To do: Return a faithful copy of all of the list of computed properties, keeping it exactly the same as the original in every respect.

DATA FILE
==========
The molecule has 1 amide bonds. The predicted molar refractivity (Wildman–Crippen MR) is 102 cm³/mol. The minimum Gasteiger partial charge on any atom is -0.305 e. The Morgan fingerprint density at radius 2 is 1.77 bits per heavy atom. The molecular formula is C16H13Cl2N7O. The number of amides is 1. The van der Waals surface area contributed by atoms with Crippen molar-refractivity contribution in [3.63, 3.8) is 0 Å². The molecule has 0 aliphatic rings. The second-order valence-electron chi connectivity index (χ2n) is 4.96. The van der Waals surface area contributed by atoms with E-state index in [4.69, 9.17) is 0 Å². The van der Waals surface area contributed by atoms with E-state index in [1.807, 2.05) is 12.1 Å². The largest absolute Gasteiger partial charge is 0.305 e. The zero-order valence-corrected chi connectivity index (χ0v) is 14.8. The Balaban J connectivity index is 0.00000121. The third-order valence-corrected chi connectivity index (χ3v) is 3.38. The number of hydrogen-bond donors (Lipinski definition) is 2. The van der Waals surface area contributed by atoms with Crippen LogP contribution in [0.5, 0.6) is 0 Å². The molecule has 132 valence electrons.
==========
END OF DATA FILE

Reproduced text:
The molecule has 1 amide bonds. The predicted molar refractivity (Wildman–Crippen MR) is 102 cm³/mol. The minimum Gasteiger partial charge on any atom is -0.305 e. The Morgan fingerprint density at radius 2 is 1.77 bits per heavy atom. The molecular formula is C16H13Cl2N7O. The number of amides is 1. The van der Waals surface area contributed by atoms with Crippen molar-refractivity contribution in [3.63, 3.8) is 0 Å². The molecule has 0 aliphatic rings. The second-order valence-electron chi connectivity index (χ2n) is 4.96. The van der Waals surface area contributed by atoms with E-state index in [4.69, 9.17) is 0 Å². The van der Waals surface area contributed by atoms with E-state index in [1.807, 2.05) is 12.1 Å². The largest absolute Gasteiger partial charge is 0.305 e. The zero-order valence-corrected chi connectivity index (χ0v) is 14.8. The Balaban J connectivity index is 0.00000121. The third-order valence-corrected chi connectivity index (χ3v) is 3.38. The number of hydrogen-bond donors (Lipinski definition) is 2. The van der Waals surface area contributed by atoms with Crippen LogP contribution in [0.5, 0.6) is 0 Å². The molecule has 132 valence electrons.